Benefits of Competitive Advantage

Competitive advantage is more than a business buzzword or a pie-in-the-sky dream. The benefits that come from securing competitive advantage will help your company in the long haul and include things like:

  • Widened profit margins.
  • Increased bottom line.
  • More customers.
  • Increased customer loyalty.
  • Improved reputation.
  • Increased recognition.

Strategic Management and Competitive Advantage

To make the relationship between strategic management and competitive advantage truly shine, let them work as a team. Use your strategic management plan to get you to your competitive advantage. For instance, Apple's strategic management approach has been to cultivate a valued brand and invest heavily in research and development. This strategic management move involves a lot of sweat and work on the inside, but results in Apple's significant competitive advantage in the marketplace.

Managing for Competitive Advantage: Staying Ahead of Rivals

If you want to know how to strategically manage in order to gain a competitive advantage, start by examining what you do best and what your competition does better than you do. You can strengthen your strong areas, out-think the competition in their strong areas or even turn your weaknesses into your biggest strengths. The magical formula for competitive advantage is different for every business and industry, but here are eight things to consider as you strategize:

  1. Persuasive language: How you communicate is just as important as who you communicate with and when. Positive and negative messages can be used on every level of communication within your organization and outside of it. Negative persuasive words are best used in situations where people are likely to dismiss risk, as in anti-smoking advertisements. Positive persuasive words are best used in situations where risks are not as high, like in the instance of staying hydrated with water for better health. 

  2. Productivity: Make your decisions with productivity in mind. Make sure you have got the right people in the right place, at the right time. It is more productive to have a trained engineer do your CAD drawings than to train an intern to do the same. 

  3. Quality: Buckle down on your quality systems to ensure that your integrity and reputation go before you and that you do not needlessly waste money on reproducing products that were made incorrectly. 

  4. Innovation: 3M is famous for allowing its employees to spend 15% of their time on innovation. You could also consider rewarding experimentation, brainstorming and research, and ensure your employees are utilizing their vacation time.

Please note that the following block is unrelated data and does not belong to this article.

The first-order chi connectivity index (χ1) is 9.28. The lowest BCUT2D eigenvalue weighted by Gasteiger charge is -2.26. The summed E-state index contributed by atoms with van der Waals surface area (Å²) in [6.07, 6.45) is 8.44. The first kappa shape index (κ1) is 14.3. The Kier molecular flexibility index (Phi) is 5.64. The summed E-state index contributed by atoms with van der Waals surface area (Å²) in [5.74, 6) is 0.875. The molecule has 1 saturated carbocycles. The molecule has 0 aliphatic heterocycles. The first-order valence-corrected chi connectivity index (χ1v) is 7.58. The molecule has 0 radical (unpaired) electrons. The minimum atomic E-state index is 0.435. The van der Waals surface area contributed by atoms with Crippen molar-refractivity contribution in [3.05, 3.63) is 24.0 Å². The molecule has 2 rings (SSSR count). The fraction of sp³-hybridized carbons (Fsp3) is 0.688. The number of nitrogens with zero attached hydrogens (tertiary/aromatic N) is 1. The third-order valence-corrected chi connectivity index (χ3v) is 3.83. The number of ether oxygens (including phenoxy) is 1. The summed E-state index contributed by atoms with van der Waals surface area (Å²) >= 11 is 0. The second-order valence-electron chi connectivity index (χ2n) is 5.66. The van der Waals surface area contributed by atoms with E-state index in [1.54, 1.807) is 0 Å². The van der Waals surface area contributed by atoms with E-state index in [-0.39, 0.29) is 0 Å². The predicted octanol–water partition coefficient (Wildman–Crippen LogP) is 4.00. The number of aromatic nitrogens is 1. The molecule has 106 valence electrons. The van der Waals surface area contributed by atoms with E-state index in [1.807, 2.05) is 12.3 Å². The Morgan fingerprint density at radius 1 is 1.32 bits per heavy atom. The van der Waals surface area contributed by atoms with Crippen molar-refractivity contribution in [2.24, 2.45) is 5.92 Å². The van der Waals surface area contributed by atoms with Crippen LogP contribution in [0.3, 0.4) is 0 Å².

5. Marketing: Marketing is how we communicate who we are as businesses to the world around us. For something this important, find the most creative and gifted people you can to help you tell your story and meet your customers where they are effectively. 

  6. Differentiation: You are not the same as your competition. Something about your business is unique, special, different or better. Make sure you are communicating that through marketing, packaging and every interaction with others outside of your organization. 

  7. Know your competition: Just like you are unique, so is your competition. Learn from what they do better than you, whether that be customer service, quality control or shipping times. 

  8. Become a desirable employer: Sometimes becoming the best is about attracting the best. Some of the best employers in the U.S. offer things like generous pay, onsite childcare, pets in the workplace, time to be creative, community service opportunities and more.

References

About the Author

Anne Kinsey is an entrepreneur and business pioneer, who has ranked in the top 1% of the direct sales industry, growing a large team and earning the title of Senior Team Manager during her time with Jamberry. She is the nonprofit founder and executive director of Love Powered Life, as well as a Certified Trauma Recovery Coach, certified HRV biofeedback practitioner and freelance writer who has written for publications like Working Mother, the San Francisco Chronicle, the Houston Chronicle and Our Everyday Life. Anne works from her home office in rural North Carolina, where she resides with her husband and three children.